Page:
As a buyer, you can and should inspect the property you want very thoroughly and carefully before you sign a contract. The best time to find problems is before you commit to a contract. As a buyer, it is your responsibility to find any problems that matter to you, such as plumbing or electrical issues. Better to go to contract with your eyes open than to get into a legal fight with the seller after the fact.
While the burden is on the buyer to find problems that a thorough inspection would reveal, there is no corresponding obligation for the seller to point out defects in the property being sold. If a buyer does not notice a visible crack in the foundation until after the closing, for example, the buyer cannot sue the seller for having sold a defective house. Sellers have no duty to say anything, good or bad, about their property.
But if a seller actively conceals a defect, that could be considered fraud, and a buyer could make a claim against the seller later on.
That is what happened in the case of Striplin v. AC &E Home Inspection Corp., decided in July 2023. The plaintiff buyers bought a house in Suffolk County, and after the closing, they discovered extensive damage due to leaking water. The Supreme Court judge dismissed their case, invoking the “buyer beware” doctrine.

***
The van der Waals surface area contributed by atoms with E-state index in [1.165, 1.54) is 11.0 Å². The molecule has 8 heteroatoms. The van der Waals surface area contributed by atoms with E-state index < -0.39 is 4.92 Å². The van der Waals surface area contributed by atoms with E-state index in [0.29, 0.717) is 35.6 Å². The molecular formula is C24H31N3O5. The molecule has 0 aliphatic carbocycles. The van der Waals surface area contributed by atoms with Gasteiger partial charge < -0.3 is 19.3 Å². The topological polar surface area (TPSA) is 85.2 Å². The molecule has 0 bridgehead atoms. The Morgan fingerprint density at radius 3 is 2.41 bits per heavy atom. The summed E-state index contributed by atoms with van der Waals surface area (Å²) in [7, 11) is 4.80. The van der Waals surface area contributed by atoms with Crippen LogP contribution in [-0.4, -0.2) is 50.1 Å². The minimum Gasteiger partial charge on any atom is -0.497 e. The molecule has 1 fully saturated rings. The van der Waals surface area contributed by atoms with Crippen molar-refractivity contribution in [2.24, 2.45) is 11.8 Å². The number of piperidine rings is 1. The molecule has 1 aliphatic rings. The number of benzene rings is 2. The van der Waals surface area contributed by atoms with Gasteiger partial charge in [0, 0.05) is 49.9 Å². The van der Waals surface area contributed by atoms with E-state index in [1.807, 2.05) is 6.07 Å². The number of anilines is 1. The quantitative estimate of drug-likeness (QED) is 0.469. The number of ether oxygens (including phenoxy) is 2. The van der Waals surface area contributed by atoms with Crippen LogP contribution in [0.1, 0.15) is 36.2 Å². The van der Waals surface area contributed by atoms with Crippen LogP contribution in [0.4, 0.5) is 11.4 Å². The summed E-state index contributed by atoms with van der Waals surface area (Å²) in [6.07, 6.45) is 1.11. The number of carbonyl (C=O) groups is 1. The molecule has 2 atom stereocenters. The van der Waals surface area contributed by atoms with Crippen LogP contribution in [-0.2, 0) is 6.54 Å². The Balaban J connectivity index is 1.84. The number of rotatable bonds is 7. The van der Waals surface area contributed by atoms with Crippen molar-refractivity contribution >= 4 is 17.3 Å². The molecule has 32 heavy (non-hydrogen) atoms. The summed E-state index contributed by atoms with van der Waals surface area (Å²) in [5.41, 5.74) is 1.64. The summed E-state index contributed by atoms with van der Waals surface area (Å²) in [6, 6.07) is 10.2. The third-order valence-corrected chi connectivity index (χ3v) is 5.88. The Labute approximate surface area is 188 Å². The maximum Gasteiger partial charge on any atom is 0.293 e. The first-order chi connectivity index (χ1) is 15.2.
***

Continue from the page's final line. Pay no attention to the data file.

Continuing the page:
On appeal, however, the lower court’s decision was reversed, and the case was allowed to proceed. The Appellate Division held that the “buyer beware” doctrine generally applies, but it does not protect a seller who takes affirmative steps to conceal a defect. In this case, the seller covered up the water damage by covering damaged and rotted wood with new wood, such that the serious damage was hidden and impossible to detect.
This action by the seller, said this court, constituted fraud by the seller, and the buyers had a valid claim for that. The buyers still had to prove their case, and they were entitled to a chance to do so. It was wrong to dismiss the case outright.
There are lessons for both sides in this case. If you are buying, inspect everything carefully, and hire a professional inspector who might spot things you might not be aware of. If you are selling, talk about your property’s benefits, but do not actively hide problems. And for both buyer and seller, find and get to know a good attorney, and never sign any document concerning your home or other assets without consulting your lawyer first.